Thomas’ rational soul in a state of separation from the human body does not make a good parallel to the embodied/disembodied Cartesian mind for the following two reasons. First, God must preserve the separated soul after the death of the body. Without Divine support to conserve it, the separate soul has no more way of existing than members of either the vegetative or the nutritive category of soul. Second, Thomas’ separated souls require “an influx of divine species” to understand. In other words, to know anything at all, separated souls require images that come from something besides material objects of perception. God must both conserve and feed images to the human mind after the death of the body. Consider Thomas’ own comparisons of separated souls to separate substances:
To exist apart from bodies is an accidental competence on the part of souls, since they are naturally the form of bodies — this indicates that intellectual substance is neither equivalent to the rational soul of man, since it does not inhere in any material form, nor, on the contrary, do souls, after the body dies, qualify as substance occupying a corresponding division of existence to that of intellectual substances.

The characteristic act of intellectual substances is the act of understanding; we can specify the nature of this act from its object: things can be grasped by the intellect insofar as they are free from matter. Separate substances apprehend intellectual things because they are intellectual natures; they do not uncover the intelligible buried in the sensible by means of abstraction.

Concerning the origin of the Cartesian mind, Thomas’ separated souls bear a certain likeness to Descartes’ concept of mind, but fail to explain many characteristic features of the Cartesian mind, such as the fact that the rational mind does not require external objects of perception to know anything. The noetic contents of the Cartesian mind are not activated by external objects of perception. The Cartesian mind understands all concepts per se, without mediation, and it does not cease to understand when in either a temporary or a permanent state of separation from the body.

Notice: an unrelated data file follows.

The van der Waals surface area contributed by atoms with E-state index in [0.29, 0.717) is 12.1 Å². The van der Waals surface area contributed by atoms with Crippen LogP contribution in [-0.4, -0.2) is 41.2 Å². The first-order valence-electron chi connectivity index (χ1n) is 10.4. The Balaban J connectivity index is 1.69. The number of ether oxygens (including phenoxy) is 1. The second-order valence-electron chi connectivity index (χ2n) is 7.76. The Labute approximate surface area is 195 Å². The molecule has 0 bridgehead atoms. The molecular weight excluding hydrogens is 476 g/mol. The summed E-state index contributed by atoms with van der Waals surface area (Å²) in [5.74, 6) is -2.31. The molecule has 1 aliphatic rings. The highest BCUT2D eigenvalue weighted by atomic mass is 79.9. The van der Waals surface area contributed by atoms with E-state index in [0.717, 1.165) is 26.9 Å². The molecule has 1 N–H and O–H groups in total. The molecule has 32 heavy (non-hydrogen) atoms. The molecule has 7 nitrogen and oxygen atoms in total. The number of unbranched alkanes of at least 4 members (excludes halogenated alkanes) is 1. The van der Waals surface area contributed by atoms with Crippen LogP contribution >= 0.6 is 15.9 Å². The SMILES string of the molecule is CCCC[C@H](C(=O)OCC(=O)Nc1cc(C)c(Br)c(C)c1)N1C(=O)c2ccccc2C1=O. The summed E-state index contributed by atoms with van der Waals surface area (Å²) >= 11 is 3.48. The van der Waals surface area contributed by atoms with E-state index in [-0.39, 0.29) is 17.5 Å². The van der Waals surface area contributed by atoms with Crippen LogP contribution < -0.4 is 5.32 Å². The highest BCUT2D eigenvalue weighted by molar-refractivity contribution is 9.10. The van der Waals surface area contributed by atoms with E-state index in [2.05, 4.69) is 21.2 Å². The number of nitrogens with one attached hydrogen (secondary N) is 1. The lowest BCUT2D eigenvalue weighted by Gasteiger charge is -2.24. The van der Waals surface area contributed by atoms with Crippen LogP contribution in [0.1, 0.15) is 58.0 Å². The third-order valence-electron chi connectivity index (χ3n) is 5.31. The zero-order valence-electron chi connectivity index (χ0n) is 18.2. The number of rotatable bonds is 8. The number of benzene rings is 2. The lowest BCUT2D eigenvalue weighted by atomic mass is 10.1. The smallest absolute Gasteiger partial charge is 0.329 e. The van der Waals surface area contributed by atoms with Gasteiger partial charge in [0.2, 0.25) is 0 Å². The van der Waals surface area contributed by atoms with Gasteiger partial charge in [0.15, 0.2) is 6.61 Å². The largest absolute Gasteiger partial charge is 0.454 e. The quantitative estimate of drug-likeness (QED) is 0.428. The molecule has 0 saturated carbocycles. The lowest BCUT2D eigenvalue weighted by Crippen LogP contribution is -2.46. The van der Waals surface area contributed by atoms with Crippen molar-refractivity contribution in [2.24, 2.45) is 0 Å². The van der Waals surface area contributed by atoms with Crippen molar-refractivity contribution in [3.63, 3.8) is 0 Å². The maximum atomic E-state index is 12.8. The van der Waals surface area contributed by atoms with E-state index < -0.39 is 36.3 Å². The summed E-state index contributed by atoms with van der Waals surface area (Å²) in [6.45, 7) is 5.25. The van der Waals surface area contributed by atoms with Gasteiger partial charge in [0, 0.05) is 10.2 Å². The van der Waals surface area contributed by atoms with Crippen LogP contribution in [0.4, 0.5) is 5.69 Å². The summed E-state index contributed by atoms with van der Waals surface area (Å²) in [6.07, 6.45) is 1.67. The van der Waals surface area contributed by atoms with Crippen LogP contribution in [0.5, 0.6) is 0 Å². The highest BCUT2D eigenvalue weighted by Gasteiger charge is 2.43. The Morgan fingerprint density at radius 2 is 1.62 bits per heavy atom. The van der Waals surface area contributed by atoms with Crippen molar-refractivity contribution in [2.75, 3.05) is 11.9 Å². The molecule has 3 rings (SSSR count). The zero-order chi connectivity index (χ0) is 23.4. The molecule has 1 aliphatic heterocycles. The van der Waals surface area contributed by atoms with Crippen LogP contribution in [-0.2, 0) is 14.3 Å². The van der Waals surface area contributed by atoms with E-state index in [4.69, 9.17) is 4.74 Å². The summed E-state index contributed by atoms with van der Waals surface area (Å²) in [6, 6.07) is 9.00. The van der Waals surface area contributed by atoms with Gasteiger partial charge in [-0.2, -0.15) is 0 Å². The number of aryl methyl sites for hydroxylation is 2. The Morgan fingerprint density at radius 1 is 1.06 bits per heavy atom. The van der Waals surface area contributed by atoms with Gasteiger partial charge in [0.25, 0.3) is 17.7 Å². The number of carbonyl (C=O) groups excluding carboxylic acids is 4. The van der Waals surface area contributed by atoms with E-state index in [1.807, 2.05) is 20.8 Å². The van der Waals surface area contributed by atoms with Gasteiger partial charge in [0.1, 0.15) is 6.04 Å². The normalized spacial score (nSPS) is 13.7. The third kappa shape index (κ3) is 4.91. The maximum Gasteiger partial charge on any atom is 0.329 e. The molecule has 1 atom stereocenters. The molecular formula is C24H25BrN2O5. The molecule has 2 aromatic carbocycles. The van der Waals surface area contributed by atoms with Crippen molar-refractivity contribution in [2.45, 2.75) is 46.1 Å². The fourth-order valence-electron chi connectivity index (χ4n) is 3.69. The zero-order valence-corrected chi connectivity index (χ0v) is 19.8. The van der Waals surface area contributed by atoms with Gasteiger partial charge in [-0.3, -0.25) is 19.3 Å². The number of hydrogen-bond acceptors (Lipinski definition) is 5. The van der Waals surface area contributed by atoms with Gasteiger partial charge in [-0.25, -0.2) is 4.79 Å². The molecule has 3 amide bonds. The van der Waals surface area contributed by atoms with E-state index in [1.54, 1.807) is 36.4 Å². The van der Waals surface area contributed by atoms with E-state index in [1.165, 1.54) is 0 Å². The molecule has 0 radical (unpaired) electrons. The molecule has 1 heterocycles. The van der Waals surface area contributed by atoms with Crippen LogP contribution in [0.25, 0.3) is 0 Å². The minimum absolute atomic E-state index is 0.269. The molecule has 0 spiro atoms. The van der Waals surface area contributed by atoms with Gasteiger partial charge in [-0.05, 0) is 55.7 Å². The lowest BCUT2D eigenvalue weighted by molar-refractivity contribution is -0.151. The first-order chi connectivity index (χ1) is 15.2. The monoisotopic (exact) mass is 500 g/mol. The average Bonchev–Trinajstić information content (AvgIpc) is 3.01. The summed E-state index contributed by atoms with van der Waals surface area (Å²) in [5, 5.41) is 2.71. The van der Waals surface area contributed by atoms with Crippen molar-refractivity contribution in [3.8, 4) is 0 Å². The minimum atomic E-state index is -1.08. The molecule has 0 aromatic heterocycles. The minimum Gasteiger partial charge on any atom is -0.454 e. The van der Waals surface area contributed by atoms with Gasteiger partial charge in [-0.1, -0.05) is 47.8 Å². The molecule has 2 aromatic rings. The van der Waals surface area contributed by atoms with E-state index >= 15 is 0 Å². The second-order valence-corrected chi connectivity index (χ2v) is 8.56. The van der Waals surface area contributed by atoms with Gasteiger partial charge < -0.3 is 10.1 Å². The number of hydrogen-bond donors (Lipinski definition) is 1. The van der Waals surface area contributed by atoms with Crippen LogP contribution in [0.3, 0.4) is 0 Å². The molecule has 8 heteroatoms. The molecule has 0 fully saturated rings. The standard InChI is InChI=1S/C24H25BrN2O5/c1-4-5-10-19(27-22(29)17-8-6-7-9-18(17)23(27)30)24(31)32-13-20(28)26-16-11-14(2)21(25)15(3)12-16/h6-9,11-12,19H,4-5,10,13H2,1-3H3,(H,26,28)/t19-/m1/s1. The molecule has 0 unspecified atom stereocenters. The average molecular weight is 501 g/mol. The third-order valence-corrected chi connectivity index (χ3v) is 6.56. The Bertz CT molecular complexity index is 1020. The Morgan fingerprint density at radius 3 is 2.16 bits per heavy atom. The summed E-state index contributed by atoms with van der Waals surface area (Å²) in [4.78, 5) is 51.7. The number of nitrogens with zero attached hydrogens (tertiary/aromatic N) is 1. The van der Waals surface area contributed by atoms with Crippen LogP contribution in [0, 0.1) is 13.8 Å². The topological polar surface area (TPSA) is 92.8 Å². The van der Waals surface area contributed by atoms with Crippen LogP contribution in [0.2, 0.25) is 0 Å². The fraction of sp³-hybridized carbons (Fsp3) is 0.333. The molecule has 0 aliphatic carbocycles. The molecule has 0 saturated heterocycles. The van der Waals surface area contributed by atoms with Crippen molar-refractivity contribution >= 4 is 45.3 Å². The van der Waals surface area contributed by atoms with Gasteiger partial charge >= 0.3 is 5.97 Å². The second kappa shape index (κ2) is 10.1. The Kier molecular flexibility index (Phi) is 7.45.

We have shown that Descartes’ rational mind is comparable to something like Aristotle’s rational soul turned inside out. To find a likely source for the origin of the Cartesian mind, another source closely allied to Aristotle’s rational mind must be considered— Thomas’ separate substances (otherwise known as angels ). The superior correspondence of Thomas’ separate substances to Descartes concept of mind can be seen in Thomas’ contrast between the separated soul and the separate substance’s respective mode of understanding:

The operation of understanding exercised through a corporeal organ is an imperfect means by which to understand. The substance of a thing must be commensurate to its operation, and understanding is the only proper operation of an intellectual substance… intellectual substances have no need of a body to apprehend their object [i.e., insofar as intelligibles are taken from material things, the faculty of understanding is imperfect, as is the case with the rational soul]. The proper objects of intellectual substance are things that in their very nature are intelligible, or things that are intelligible in themselves. In contrast, objects grasped by rational souls are things known by the intellect through the intermediary means of phantasms [i.e., images of objects of sense perception] received through sense organs. So, things in this way are not known through themselves, but through abstraction [i.e., conceptually].

Accordingly, Thomas himself argues that his separate substances are not equivalent to Aristotle’s rational soul. Separate substances are not formed of a compound of soul and body, while the rational soul, as Aristotle defines it, is always the form of the human body. Thomas’ separate substances bear a far greater likeness to the Cartesian mind in the respect that separate substances understand all essences directly (thus, they know material things and singulars as well ), and they understand without Divine mediation. From here we can draw the further parallel of the Cartesian mind to the Divine mind.

CHAPTER NINE

THE CORRESPONDENCE OF THE MIND OF GOD AND THE RATIONAL MIND IN THE MEDITATIONS

In order to build a case in his letter to the Sorbonne for the proof for the existence of God he gives in the Third Meditation, Descartes draws on Biblical citations that assert man’s knowledge of the existence of God to be “manifest.” Indeed, Descartes’ proof for the separabilty of the soul from the body in the Second Meditation hinges dialectically on his proof for the existence of God as an innate idea of the mind in the Third Meditation. Descartes’ substitution of the Scholastic term “soul” with the term “mind” is present in the Sorbonne letter, and so too is his doctrine of innate ideas: “everything that may be known of God” through the Scriptures, including man’s knowledge of God’s existence, “…can be demonstrated by reasoning which has no other source than our own mind.”